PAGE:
Three women are each trying to escape from men who confine their personal freedom. Delia (Kyra Sedgwick) is a tough young woman in an abusive relationship with her husband (David Warshofsky) and decides to leave him and take their three children to start afresh; Greta (Parker Posey) is a cookbook editor who is in love with her devoted husband Lee (Tim Guinee), but whose ambition leads her to infidelity; Paula (Fairuza Balk) is a troubled 21 year old who is running away after a near-death experience. She picks up a hitchhiker, Kevin (Lou Taylor Pucci), and when she discovers he has been badly beaten, he helps her to discover herself.

Three women\'s escapes from their afflicted lives.

Personal Velocity is three portraits adapted from a book of short stories by Rebecca Miller, daughter of the playwright Arthur Miller. The first of the portraits in this independent digital feature stars Kyra Sedgewick as Delia, a battered wife. Delia escapes from Catskill and her abusive husband with her three kids when her sense of her kid\'s pain overwhelms the fact that she loves him. Delia was the school slut, she lost her virginity at 12, married Curt at 17 because he wanted exclusivity to her fantastic bottom. When he realised she actually loved him, he began to despise her. Then there\'s Greta, Parker Posey, the daughter of a famous lawyer, played by Ron Liebman. She lives in New York with her safe husband, a fact-finder. Greta edits cookbooks until she\'s given the chance to edit the new work of a hot young novelist. Greta havers between her ambition and her safe husband, playing with infidelity and with the image of herself as a success. The third and least successful story stars Fairuza Balk as Paula, a woman who narrowly escapes death and decides it has to mean something. Winner of the Grand Jury Prize in Sundance last year and also winner of the Excellence in cinematography award Personal Velocity is a film that riffs on women\'s lives in a way that is insightful without being very emotionally involving. Perhaps the most successful of the stories is Greta\'s because Miller is familiar with the literary scene in New York, and she is one daughter who would know what it\'s like dealing with a famous father. And Parker Posey is terrific. The film has a male narrator and opts for freeze frames at moments of particular angst which are strangely effective. I liked this film without wholeheartedly embracing it.Comments By David StrattonDon\'t get me started on the evils of Dogme again. Three potentially interesting portraits of women - pity about the amateurish visuals.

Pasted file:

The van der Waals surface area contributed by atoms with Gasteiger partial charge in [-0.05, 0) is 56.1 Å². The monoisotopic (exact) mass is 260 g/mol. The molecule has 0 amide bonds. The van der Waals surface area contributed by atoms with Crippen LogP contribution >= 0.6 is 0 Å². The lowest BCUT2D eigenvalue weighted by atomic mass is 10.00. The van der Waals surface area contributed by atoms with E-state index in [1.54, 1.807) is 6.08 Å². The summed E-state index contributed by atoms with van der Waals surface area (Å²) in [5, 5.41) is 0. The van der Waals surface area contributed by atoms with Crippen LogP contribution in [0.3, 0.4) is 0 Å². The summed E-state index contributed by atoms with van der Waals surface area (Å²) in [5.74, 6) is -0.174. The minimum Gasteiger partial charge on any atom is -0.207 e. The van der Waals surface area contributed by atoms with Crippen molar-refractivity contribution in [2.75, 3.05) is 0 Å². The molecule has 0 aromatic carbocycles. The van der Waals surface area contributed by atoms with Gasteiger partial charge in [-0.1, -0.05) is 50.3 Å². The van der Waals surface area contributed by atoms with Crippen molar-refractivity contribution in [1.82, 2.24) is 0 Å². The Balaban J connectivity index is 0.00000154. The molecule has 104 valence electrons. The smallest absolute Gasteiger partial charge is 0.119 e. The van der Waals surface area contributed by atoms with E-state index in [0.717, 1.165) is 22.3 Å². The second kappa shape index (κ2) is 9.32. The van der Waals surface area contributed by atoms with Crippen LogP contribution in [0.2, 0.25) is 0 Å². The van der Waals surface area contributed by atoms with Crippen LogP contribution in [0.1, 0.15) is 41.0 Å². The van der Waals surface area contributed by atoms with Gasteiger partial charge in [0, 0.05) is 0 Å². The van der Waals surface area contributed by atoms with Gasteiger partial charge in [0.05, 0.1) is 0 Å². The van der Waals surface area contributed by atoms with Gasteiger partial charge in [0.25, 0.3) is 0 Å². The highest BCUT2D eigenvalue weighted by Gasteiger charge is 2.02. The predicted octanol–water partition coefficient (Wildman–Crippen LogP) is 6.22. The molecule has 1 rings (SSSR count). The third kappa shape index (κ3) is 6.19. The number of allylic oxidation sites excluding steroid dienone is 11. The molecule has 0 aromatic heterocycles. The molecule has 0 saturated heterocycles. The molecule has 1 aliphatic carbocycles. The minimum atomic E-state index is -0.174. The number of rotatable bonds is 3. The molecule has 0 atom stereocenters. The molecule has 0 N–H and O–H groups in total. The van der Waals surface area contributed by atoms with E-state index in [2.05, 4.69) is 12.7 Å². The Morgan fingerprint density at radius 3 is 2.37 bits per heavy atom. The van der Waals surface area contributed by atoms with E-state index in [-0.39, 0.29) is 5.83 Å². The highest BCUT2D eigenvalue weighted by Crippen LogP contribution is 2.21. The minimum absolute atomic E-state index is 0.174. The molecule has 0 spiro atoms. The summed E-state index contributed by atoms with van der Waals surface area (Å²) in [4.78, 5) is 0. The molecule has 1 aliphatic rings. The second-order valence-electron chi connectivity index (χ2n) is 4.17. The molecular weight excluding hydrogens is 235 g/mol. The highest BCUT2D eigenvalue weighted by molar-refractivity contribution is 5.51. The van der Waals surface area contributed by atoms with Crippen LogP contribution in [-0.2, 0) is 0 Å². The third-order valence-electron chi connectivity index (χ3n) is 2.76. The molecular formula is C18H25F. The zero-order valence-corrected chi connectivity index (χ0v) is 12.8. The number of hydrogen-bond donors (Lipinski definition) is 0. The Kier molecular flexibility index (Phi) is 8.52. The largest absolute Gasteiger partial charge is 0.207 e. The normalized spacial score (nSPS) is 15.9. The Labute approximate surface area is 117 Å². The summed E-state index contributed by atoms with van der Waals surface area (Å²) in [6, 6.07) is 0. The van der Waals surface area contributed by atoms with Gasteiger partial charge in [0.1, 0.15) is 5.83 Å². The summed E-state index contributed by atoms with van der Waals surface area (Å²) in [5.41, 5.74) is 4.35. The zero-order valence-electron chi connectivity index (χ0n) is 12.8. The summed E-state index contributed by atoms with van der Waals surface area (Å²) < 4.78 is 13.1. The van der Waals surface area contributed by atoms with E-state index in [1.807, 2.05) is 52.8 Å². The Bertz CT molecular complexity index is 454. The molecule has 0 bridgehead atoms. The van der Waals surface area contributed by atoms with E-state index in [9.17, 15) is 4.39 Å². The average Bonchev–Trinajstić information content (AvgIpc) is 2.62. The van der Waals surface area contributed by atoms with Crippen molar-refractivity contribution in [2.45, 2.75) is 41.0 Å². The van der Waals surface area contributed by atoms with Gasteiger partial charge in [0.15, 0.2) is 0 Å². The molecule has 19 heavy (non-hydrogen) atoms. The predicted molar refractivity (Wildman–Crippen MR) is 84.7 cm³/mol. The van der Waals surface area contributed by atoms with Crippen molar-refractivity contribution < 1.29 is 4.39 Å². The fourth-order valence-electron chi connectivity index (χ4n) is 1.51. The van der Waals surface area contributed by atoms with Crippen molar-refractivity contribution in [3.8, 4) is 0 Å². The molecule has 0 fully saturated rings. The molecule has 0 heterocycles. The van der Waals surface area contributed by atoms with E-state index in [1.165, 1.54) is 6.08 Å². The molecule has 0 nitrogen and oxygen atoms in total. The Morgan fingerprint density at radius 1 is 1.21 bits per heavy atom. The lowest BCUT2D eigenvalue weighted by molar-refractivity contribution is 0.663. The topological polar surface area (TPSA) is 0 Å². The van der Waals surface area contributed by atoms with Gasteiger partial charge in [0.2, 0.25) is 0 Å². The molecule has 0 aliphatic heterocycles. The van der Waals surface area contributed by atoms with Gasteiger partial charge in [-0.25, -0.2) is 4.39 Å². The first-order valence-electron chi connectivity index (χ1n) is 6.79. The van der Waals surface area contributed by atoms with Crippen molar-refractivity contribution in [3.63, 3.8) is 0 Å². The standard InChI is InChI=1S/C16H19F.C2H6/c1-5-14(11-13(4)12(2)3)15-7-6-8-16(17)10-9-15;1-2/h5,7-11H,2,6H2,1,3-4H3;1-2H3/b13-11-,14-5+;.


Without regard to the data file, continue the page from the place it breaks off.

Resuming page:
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1 hour 26 min